The expansion on angel mythology was very intriguing. While it didn’t exactly touch upon the whole ‘rising darkness’ issue explicitly, it still added more flavor to our mythology and gave us another angel to experience it through besides Manny. It also gave us a chance to see how Manny interacts with his own kind. All we’ve ever seen of him so far is his extreme snark with Constantine, but here we got to see a bit of what he longs for and his hidden desires. We also got to see Manny step up and be a bit rebellious. It seems that despite their constant snarking at each other, Manny holds Constantine in high enough regard to listen to him and break the rules because Constantine asked him to do so. I’m thrilled with everything about the angel mythology and Manny’s own character growth this episode. It was incredibly well done.
Zed also continues to be a force to be reckoned with. Instead of being sidelined or acting as a ghost babysitter, she was a major player in the plot throughout the episode. The more I see of her, the more I understand why the showrunners decided to go with her instead of Liv. While her delayed introduction presented problems for the show in regards to finding its feet, I think in the long run it was ultimately worth it. Zed’s sarcasm matches Constantine and she has yet to be truly intimidated by what she’s encountered. Frightened? Yes. Shocked? Yeah. Fangirling over the existence of angels? Oh my yes. But she hasn’t turned tail and run, or even cowered in a corner while Constantine saves the day. She’s always ready to be an active player and I’m not entirely sure Liv could have done that.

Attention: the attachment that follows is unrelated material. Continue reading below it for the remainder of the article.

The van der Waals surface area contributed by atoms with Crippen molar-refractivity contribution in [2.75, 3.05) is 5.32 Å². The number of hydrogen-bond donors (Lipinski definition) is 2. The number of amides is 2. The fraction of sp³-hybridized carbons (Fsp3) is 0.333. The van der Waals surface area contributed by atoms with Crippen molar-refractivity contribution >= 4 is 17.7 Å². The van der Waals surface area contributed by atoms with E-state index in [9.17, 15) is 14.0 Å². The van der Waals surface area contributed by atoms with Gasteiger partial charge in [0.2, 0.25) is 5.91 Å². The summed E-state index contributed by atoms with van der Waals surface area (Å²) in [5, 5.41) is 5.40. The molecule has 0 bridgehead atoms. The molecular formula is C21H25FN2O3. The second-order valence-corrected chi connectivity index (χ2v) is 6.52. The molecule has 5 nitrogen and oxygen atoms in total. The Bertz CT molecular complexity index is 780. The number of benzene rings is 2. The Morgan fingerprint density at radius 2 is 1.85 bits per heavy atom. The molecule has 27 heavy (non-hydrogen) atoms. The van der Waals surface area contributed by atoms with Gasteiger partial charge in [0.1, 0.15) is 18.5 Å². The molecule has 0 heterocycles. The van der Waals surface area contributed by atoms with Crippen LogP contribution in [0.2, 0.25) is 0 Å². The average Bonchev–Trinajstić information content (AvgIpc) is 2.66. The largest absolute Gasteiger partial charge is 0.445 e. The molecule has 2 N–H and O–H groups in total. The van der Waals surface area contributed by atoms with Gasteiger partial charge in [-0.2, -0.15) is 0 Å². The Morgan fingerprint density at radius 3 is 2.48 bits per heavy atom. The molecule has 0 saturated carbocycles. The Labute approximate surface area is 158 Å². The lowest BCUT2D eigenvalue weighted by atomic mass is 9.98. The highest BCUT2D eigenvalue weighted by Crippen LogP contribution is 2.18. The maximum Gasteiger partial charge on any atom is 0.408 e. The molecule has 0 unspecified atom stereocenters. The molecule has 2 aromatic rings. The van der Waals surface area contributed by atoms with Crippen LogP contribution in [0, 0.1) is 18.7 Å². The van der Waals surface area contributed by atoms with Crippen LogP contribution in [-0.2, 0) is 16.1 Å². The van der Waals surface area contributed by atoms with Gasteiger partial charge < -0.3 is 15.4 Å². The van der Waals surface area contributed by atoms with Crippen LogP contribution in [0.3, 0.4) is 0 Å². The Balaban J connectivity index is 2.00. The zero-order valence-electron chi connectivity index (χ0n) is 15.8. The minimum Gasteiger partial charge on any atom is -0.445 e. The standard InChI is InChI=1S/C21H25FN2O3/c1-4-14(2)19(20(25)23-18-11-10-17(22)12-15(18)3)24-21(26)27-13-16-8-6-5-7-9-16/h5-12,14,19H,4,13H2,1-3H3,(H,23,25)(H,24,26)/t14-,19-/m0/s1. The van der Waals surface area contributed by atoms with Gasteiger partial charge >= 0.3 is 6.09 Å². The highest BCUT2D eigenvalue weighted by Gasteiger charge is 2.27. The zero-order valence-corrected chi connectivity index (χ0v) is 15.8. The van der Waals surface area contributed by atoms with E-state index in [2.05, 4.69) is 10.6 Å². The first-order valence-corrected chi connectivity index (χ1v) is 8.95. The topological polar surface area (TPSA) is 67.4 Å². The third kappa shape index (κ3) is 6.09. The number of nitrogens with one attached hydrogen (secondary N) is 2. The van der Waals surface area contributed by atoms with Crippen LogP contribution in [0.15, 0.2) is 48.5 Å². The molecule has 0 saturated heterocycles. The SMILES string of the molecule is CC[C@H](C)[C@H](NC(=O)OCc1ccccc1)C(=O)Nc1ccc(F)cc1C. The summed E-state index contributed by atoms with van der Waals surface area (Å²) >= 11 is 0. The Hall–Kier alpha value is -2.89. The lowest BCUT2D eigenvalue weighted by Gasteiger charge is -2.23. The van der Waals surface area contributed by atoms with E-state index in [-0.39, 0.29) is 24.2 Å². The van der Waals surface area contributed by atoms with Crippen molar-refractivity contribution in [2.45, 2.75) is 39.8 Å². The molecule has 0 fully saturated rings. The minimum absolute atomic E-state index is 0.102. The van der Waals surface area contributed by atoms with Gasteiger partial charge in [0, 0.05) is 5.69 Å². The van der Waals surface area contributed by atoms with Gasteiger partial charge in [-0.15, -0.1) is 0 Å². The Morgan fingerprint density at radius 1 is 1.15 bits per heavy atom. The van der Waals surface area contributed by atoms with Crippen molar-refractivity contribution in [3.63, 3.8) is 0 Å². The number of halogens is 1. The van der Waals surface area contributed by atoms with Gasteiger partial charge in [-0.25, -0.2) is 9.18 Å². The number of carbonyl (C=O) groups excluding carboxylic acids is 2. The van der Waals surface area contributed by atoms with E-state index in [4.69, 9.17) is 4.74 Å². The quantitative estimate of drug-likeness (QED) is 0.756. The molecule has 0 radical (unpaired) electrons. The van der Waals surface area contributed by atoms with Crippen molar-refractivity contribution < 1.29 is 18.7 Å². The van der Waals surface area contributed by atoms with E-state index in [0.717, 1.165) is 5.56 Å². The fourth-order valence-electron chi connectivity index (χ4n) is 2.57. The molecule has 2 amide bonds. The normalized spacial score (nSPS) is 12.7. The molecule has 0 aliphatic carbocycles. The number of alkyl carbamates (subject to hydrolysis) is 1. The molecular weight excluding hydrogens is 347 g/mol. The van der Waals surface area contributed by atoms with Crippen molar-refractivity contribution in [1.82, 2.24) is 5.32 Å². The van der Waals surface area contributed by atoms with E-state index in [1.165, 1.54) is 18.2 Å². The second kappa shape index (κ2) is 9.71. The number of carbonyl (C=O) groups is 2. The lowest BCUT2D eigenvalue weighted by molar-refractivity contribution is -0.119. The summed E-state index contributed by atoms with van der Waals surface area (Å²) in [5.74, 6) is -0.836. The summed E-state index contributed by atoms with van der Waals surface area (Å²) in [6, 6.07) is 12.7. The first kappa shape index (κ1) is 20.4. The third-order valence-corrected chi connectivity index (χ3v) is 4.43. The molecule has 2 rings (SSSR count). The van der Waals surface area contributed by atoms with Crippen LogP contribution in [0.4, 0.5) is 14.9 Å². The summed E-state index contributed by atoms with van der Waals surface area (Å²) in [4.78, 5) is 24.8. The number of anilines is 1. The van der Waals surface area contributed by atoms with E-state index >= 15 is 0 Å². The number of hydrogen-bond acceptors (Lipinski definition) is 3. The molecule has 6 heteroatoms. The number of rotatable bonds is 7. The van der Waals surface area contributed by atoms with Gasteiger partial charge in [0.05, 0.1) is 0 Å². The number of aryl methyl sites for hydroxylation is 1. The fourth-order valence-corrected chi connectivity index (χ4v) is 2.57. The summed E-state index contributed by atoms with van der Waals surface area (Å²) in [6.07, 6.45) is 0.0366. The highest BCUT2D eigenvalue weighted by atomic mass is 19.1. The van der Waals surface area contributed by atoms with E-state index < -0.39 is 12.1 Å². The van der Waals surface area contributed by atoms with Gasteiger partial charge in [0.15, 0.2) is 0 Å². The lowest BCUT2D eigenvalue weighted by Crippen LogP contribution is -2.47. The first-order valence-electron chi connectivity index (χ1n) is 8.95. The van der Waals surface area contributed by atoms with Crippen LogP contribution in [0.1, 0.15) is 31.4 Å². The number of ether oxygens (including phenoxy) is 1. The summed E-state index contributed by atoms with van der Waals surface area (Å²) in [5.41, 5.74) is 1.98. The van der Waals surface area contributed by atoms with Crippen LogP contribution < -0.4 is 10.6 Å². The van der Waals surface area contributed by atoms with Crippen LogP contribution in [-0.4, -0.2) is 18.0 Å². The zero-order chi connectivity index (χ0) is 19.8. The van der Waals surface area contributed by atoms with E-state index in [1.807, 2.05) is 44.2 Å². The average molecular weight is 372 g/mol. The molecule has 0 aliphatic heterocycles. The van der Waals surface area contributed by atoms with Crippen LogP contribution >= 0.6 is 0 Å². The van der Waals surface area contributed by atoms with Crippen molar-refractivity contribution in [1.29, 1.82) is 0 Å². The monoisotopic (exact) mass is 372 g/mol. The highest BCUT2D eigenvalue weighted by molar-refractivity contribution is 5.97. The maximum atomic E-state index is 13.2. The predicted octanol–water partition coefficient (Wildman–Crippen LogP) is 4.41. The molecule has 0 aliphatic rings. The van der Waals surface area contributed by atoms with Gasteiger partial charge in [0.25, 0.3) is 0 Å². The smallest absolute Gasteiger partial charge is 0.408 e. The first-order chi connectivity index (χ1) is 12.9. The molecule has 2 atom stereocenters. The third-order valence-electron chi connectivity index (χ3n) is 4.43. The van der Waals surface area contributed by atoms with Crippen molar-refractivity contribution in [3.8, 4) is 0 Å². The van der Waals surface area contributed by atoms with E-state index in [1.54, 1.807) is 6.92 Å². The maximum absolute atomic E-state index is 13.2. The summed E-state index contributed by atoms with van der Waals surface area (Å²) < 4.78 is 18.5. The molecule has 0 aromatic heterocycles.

We also got more hints about Cosntantine’s bisexuality in this episode. In fact, it was so noteworthy that the production designer David Blass reached out to us on Twitter to be sure we caught it. Yes, we noticed, and yes, it’s pretty awesome. Constantine packs condoms to “protect” himself even though he’s going to see a male priest. As much as I’d like this to count as an explicit nod to his sexuality, it’s not quite there yet. This could have been explained away as a joke or as Constantine’s dry sarcasm. Because of that, our countdown will continue. However, the fact that these seeds are being planted and that the crew is actively reaching out to let us know they are aware of this earns them some major points. This won’t be forgotten. The open engagement by the creators of this topic is a hopeful sign that, if this show does get renewed, we may get the bisexual protagonist we’ve been hoping for.
So for now…
But thank you for listening. Thank you for engaging. I look forward to what future episodes bring particularly on this front, but also in general. This episode was great and revitalized my hopes for the show. I hope this momentum and positive energy keeps going as we push forward into the final episodes.
Author: Angel Wilson
Stephanie “Angel” Wilson is the admin of The Geekiary and a geek culture commentator. She earned a BA in Film & Digital Media from UC Santa Cruz. She’s contributed to various podcasts and webcasts including An Englishman in San Diego, Free to Be Radio, and Genre TV for All. She’s written for Friends of Comic Con and has essays published in Fandom Frontlines.